Iboga fruit on the vine

Understanding the Iboga Ceremony

Ibogaine is steadily emerging as an important psychedelic plant medicine in North America. Yet the Bwiti peoples of Gabon and other West African nations have consumed the iboga root (the source of ibogaine) in a ritual context for centuries.

Its use spans a diverse range of applications. It may be used as an initiation rite for young men. It is said to be a suitable treatment for diabetes. And sometimes, its even used as a stimulant.

Iboga is considered sacred in West Africa. Traditional users say it is the path to the spirit realm, a way to connect with deceased ancestors, and an agent for healing many conditions of the mind and body. 

History of Iboga Consumption

It’s the mid-1700s. The Mitsogho tribes of West Africa are under attack by European colonists who have discovered their region’s rich natural resources. The Mitsogho flee to the Congo jungle in an attempt to preserve their way of life. In the depths of the jungle, the story goes, the Mitsogho came across pygmy tribes. The pygmies were consuming the Iboga root for its psychedelic properties, and they let their Mitsogho guests in on its secrets. This ended up being a transformative encounter.

The Mitsogho soon discovered Iboga’s capacity to induce hallucinogenic visions. It allowed them to communicate with their ancestors, uncover forgotten memories, and gain insights into the nature of reality itself. After these experiences, veneration and ingestion of Iboga quickly became a central part of Mitsogho culture. It is through the Mitsogho people that the West has gained limited access to the Iboga root.

The Modern-Day Iboga Ceremony

Participating in an Iboga ceremony as a foreigner involves a high degree of prior planning and preparation. 


Unlike with substances such as psilocybin or LSD, one cannot simply take Iboga without preparing the mind and body first. The preparation period lasts at least a month. It involves meditation, fasting, going ‘cold turkey’, spending time outside in nature, and setting intentions. When it comes to Iboga, the work of personal growth is not left entirely to the root itself. Rather, the initiate must do some of this work him or herself during the time period leading up to the ceremony.

Who Guides an Iboga Ceremony?

The ceremony itself will be led by a ‘nganza’, or the Bwiti version of a shaman. Although most Bwiti nganzas are people native to that land, a few foreigners have also been trained, ordained, and given permission to lead Iboga ceremonies.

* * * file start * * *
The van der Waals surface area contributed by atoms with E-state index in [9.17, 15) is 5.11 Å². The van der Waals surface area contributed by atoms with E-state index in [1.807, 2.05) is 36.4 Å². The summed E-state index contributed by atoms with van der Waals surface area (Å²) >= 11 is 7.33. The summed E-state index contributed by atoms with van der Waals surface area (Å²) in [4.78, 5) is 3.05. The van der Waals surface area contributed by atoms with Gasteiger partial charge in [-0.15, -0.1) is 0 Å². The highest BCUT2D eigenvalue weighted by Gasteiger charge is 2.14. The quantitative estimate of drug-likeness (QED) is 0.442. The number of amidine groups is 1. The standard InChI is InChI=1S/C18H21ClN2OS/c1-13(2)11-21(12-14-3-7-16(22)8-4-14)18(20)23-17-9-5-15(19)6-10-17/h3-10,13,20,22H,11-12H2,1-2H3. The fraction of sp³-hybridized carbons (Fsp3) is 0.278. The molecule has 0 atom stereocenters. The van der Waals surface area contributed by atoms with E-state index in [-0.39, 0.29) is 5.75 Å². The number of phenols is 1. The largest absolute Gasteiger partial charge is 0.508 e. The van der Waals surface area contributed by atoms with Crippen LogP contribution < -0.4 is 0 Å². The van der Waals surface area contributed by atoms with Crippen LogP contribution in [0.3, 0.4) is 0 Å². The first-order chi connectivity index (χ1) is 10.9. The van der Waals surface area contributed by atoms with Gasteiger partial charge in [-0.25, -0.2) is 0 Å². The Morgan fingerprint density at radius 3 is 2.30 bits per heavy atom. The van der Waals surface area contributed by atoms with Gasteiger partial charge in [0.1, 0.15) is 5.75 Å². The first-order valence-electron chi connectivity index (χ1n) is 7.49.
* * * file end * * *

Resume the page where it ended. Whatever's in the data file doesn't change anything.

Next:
What to Expect

During the ceremony, the nganza(s) may sing, chant, play music, and engage in other rituals that are a part of their culture. The actual content of what will happen within you, the participant, is very difficult both to describe and predict. Although Iboga root is hallucinogenic, the feeling of an Iboga trip is not comparable to that of any other psychedelic substance you might have tried before. 

Some consumers of Iboga describe it simply as a disgusting-tasting plant that made them vomit and feel dizzy for fifteen hours. Others enthuse that the trip completely changed their minds and paths for the better and showed them the meaning of life. Reports of intense introspection and emotional release are common. 

The trip lasts around 18-24 hours in total. The effect will set in between 1-3 hours after consumption, and the first and most acute phase of the trip takes about 4-8 hours. The remainder of the journey is less hallucinogenic, but the user will feel the effect of the Iboga as they sit in deep reflection and introspection. 

Many people who consume Iboga root also find that their energy and libido are heightened for as long as a few weeks after the trip. 

Risks of Participating in an Iboga Ceremony

Iboga has gotten somewhat of a bad rap as there have been fatalities associated with it. In most cases, these have occurred among heroin users seeking to banish their addictions without following the necessary protocols. Anyone who wishes to ingest Iboga to treat addiction should do so within a well-reputed clinical setting. 


Is Iboga life-changing? Potentially, yes. Is it any easy experience to go through or simple to gain access to? No. An Iboga ceremony is an intense and challenging experience, so be prepared. It is not broadly recommended for everyone. Anyone considering an iboga ceremony should do thorough research and consult with a qualified spiritual guide or healthcare provider beforehand. Check out our Ultimate Ibogaine Treatment Center Guide for more information.

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About the Author

Cait has been writing since the age of 7, when she wrote her first short stories about two crime-fighting dogs. Although she has since strayed away from the canine detective genre, she still delights in writing about relationship psychology, travel, the psychoactive effects of cacao, intentional communities, nutrition, wellness, and more.

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